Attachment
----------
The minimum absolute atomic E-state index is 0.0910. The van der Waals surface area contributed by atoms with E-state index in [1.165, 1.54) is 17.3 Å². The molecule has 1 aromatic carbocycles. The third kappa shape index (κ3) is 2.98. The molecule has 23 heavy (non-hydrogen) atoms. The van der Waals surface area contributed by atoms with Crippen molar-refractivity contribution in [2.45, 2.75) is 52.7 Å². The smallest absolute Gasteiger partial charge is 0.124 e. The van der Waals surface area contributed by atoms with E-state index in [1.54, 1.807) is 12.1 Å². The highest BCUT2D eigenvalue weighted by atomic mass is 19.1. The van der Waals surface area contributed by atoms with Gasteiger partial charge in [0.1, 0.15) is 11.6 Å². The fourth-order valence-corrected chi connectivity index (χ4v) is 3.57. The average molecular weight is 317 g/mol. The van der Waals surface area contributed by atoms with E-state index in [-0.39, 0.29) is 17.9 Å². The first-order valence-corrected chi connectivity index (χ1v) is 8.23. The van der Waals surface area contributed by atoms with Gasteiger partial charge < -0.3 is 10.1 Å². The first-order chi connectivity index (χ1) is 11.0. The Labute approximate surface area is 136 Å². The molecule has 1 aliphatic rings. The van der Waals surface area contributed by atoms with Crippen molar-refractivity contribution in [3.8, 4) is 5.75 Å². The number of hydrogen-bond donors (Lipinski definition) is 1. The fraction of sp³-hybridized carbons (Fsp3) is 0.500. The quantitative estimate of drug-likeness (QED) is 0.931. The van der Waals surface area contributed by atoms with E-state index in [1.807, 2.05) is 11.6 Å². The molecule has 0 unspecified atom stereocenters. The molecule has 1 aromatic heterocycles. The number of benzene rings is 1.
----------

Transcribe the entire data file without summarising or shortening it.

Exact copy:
The minimum absolute atomic E-state index is 0.0910. The van der Waals surface area contributed by atoms with E-state index in [1.165, 1.54) is 17.3 Å². The molecule has 1 aromatic carbocycles. The third kappa shape index (κ3) is 2.98. The molecule has 23 heavy (non-hydrogen) atoms. The van der Waals surface area contributed by atoms with Crippen molar-refractivity contribution in [2.45, 2.75) is 52.7 Å². The smallest absolute Gasteiger partial charge is 0.124 e. The van der Waals surface area contributed by atoms with E-state index in [1.54, 1.807) is 12.1 Å². The highest BCUT2D eigenvalue weighted by atomic mass is 19.1. The van der Waals surface area contributed by atoms with Gasteiger partial charge in [0.1, 0.15) is 11.6 Å². The fourth-order valence-corrected chi connectivity index (χ4v) is 3.57. The average molecular weight is 317 g/mol. The van der Waals surface area contributed by atoms with E-state index in [-0.39, 0.29) is 17.9 Å². The first-order valence-corrected chi connectivity index (χ1v) is 8.23. The van der Waals surface area contributed by atoms with Gasteiger partial charge < -0.3 is 10.1 Å². The first-order chi connectivity index (χ1) is 11.0. The Labute approximate surface area is 136 Å². The molecule has 1 aliphatic rings. The van der Waals surface area contributed by atoms with Crippen molar-refractivity contribution in [3.8, 4) is 5.75 Å². The number of hydrogen-bond donors (Lipinski definition) is 1. The fraction of sp³-hybridized carbons (Fsp3) is 0.500. The quantitative estimate of drug-likeness (QED) is 0.931. The van der Waals surface area contributed by atoms with E-state index in [1.807, 2.05) is 11.6 Å². The molecule has 0 unspecified atom stereocenters. The molecule has 1 aromatic heterocycles. The number of benzene rings is 1.